by MARINA BOLOTNIKOVA
Khiara Bridges Photograph courtesy of Khiara Bridges
“Using an example from case law, involving a Native American couple charged with negligent homicide of their baby, she asked her audience how race and level of education should bear on the outcome of the case. Should the impoverished couple, neither of whom had a high-school education, have known that the baby’s swollen tooth could create an infection and result in death? What if they didn’t have money to go to the doctor, or they had a reasonable fear, as Native Americans did at the time, that the state would take their baby away if they sought medical care? What are the costs and benefits of considering a defendant’s race and class? What does it mean to create a “reasonable person” standard in the law? Who defines “reasonable,” and what kinds of people might be excluded as a result?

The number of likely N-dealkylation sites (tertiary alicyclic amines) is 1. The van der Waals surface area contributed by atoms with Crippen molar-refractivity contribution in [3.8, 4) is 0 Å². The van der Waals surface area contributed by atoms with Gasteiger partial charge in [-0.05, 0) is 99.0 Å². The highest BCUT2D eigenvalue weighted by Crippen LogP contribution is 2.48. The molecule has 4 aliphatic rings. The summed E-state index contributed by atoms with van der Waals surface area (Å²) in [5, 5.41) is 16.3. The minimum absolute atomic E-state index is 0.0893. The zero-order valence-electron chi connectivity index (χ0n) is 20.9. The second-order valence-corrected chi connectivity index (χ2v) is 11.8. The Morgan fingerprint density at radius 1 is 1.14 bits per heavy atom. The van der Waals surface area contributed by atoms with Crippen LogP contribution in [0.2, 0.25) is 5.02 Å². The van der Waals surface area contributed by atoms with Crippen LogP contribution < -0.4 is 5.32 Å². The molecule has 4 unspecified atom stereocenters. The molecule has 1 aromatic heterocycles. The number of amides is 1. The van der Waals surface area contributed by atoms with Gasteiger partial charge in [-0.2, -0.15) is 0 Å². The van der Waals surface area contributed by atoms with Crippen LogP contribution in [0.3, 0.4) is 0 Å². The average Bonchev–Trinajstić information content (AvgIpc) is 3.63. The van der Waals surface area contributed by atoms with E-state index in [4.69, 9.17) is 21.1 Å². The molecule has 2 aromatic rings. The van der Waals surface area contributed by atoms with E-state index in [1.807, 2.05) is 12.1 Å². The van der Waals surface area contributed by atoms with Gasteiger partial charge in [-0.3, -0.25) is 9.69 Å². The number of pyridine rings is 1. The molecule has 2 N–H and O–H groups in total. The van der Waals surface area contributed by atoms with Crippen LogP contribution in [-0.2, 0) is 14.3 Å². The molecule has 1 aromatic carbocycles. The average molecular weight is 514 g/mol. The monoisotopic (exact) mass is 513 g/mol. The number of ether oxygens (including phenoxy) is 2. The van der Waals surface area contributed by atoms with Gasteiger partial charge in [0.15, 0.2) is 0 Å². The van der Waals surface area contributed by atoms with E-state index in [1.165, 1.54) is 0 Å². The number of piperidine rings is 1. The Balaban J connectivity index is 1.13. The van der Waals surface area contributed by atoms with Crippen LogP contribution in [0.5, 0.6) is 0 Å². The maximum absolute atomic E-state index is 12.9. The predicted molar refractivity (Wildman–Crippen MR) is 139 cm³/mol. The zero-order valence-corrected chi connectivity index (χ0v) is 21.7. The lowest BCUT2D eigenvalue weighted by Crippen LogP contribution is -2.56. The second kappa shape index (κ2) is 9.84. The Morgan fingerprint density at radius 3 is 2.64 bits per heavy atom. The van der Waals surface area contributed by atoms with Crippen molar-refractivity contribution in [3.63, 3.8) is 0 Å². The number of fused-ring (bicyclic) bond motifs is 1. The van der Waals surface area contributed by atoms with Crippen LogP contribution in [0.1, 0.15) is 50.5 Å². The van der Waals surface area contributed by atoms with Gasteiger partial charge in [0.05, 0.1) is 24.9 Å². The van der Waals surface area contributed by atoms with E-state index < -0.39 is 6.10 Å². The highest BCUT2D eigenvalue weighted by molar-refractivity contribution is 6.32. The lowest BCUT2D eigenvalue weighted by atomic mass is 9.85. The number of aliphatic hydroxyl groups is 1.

Sourced through Scoop.it from: harvardmagazine.com